The simplicity of IoT should and will in future be this. At any particular point that needs to be measured, controlled or viewed there has to be a sensor - temperature, humidity, pressure, camera (it's a sensor), open/close sensor. There are countless others but they all sense something important to the user. The sensed medium is then converted it into electronic signals. The signals need then to be collected - perhaps at defined time intervals and then packaged up. The electronic kit the sensor(s) are connected to then needs to perform analysis on the signals to assess whether they are within the set parameters or what the user has requested. This set of data then needs to be communicated to the user. Upto now that has been something visual on site (red light maybe) or something beeping at the user. In the new IoT world this data needs to be sent to the user wherever the user is. The sensor and electronics then must be connected to the internet somehow. In a home this is often done via wifi to the home - wifi AP. This then is the big step for most people and equipment manufacturers and then fitters. How do you do that without needing to be a 'techy' to understand it or connect it up? There are other connection mediums, such as connecting directly to a cellular router or modem like the Siretta linkCONNECT or routeCONNECT ranges or other wireless sensor networks such as 6LowPAN etc. The 6LowPAN technology is used where several sensors and electronics are networked together before the collective packets of data are sent to the internet to be used by the user. So, we have the data packets now created, analysed and being sent off the premises over the internet. To make it simple for the user to access the sent information this is where the 'cloud software platforms' come in. There are many such offerings from many companies and all in their infancy. But simply, they offer the user to be able to sign up for a unique user log-in on a website and to then 'describe' their sensors to the software (simple everyday language used) and the 'address' of the sensors, whereupon the user is presented with the packets of information that their remote sensors have sent. The data is presented in a form that all of us can understand such as your home is at 14 degrees and would you like to change this? This is broadly what is happening in the British gas Hive heating control system as is the Nest learning thermostat where the mobile phone app is the user interface to the cloud software that is accepting the sensor data and forwarding it to the user. The control of equipment as a result of the information received is just the reverse process, where the sensor and its electronics receives packets of data telling it to make an adjustment to the heating or access control or whatever the sensor is monitoring. This is the simple view and likely worldwide use of the 'internet-of-things' where the 'things' are thermostats, door locks, heating and cooling appliances, lighting etc. These can be for homes or industry or villages alike - the simplicity of the process is the same. Much of the complication perceived in putting in systems and controls as described is the software that has to go with it to enable the kit to connect to the internet and other parts of the system. So, this is the software found on the newly installed kit in your home or business premises to enable kit to connect to the internet and for the user to set up and use the controls on the kit. The software / app connects wirelessly to the rest of the heating system or whatever is being controlled via the wifi access point generally, the home or business broadband router. This is where the next biggest problem seems to be. The software is often developed in a way such that too much user knowledge or interest is assumed and with poor user manuals and use of techie jargon. My observation is that often the wireless connecting process is far from simple and foolproof, does not work-out-of-the-box and requires knowledge of IP addressing and other IT stuff to make it work. Often the manuals covering the kit are not clear and use tech terms that most are not interested in or don't understand. The manufacturers that make well developed software IoT products where the user can fit, or have fitted, the kit easily with it 'connecting up' simply with no wireless tech knowledge required, will win in the general IoT arena. Trying to convince the public to connect to 'dynamic DNS' or wide area network IP addressing will just leave the kit in the box not used.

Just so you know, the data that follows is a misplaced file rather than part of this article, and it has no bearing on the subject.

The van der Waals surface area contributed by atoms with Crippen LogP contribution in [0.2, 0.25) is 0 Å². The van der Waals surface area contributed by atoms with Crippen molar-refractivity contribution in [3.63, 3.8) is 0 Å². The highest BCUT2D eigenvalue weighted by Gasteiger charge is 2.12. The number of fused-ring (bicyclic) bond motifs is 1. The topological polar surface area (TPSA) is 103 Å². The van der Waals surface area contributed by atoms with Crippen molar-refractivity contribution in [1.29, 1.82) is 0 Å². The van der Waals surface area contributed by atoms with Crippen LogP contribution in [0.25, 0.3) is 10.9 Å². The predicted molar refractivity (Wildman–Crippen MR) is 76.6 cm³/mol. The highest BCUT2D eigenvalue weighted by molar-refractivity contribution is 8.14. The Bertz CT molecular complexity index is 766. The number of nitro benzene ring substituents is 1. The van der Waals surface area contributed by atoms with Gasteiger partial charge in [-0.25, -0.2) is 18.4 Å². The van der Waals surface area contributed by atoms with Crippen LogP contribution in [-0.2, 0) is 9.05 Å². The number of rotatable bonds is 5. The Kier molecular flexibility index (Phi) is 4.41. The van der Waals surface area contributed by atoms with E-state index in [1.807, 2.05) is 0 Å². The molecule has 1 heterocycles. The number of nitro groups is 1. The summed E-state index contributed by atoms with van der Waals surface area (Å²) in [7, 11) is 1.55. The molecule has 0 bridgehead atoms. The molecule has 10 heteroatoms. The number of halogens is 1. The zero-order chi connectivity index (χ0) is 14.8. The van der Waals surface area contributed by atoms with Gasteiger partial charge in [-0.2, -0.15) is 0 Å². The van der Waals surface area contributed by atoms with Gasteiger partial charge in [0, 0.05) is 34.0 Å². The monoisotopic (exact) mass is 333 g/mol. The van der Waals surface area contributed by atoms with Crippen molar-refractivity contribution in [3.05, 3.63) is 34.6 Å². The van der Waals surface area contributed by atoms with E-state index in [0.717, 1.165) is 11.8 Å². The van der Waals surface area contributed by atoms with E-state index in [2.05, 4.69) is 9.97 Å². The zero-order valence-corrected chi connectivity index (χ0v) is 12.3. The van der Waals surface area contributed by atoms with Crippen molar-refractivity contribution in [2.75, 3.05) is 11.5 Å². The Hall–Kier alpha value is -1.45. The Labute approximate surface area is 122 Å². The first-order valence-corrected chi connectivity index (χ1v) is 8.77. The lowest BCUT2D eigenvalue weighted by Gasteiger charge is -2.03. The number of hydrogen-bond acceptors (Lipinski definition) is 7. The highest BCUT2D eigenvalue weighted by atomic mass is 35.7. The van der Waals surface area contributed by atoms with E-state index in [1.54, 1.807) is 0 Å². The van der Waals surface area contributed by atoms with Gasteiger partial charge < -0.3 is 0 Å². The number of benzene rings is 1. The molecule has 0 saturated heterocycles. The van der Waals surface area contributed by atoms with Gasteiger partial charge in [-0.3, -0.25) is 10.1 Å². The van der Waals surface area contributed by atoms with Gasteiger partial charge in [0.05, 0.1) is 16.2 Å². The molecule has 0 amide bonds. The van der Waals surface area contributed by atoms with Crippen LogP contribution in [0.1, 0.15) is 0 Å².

So, IoT simply said, is the connecting up of everyday appliances and kit that we all use so that it can report information we want or control things we want controlling all from a remote location - 20 metre away or 200 miles away - using PCs, tablets or mobile phones as the remote interface.






Tags: M2M iot